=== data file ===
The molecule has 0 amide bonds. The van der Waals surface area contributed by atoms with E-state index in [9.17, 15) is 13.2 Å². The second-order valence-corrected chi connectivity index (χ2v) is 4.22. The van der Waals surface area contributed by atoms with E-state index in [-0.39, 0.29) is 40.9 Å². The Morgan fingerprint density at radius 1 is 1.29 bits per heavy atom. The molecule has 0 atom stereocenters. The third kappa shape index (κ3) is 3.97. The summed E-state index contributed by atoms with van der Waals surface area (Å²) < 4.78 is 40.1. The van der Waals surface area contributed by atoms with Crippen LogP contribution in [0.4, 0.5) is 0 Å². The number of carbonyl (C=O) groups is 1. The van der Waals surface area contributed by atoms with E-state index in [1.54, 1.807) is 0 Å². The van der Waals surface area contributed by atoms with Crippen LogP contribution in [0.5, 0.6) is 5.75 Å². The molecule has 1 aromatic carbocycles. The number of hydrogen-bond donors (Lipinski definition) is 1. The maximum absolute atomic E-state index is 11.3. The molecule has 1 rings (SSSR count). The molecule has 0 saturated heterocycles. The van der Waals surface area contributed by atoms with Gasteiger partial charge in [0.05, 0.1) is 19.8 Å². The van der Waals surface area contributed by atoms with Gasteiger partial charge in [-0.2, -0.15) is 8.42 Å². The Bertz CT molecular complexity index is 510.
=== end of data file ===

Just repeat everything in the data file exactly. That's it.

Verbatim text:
The molecule has 0 amide bonds. The van der Waals surface area contributed by atoms with E-state index in [9.17, 15) is 13.2 Å². The second-order valence-corrected chi connectivity index (χ2v) is 4.22. The van der Waals surface area contributed by atoms with E-state index in [-0.39, 0.29) is 40.9 Å². The Morgan fingerprint density at radius 1 is 1.29 bits per heavy atom. The molecule has 0 atom stereocenters. The third kappa shape index (κ3) is 3.97. The summed E-state index contributed by atoms with van der Waals surface area (Å²) < 4.78 is 40.1. The van der Waals surface area contributed by atoms with Crippen LogP contribution in [0.4, 0.5) is 0 Å². The number of carbonyl (C=O) groups is 1. The van der Waals surface area contributed by atoms with E-state index in [1.54, 1.807) is 0 Å². The van der Waals surface area contributed by atoms with Crippen LogP contribution in [0.5, 0.6) is 5.75 Å². The molecule has 1 aromatic carbocycles. The number of hydrogen-bond donors (Lipinski definition) is 1. The maximum absolute atomic E-state index is 11.3. The molecule has 1 rings (SSSR count). The molecule has 0 saturated heterocycles. The van der Waals surface area contributed by atoms with Gasteiger partial charge in [0.05, 0.1) is 19.8 Å². The van der Waals surface area contributed by atoms with Gasteiger partial charge in [-0.2, -0.15) is 8.42 Å². The Bertz CT molecular complexity index is 510.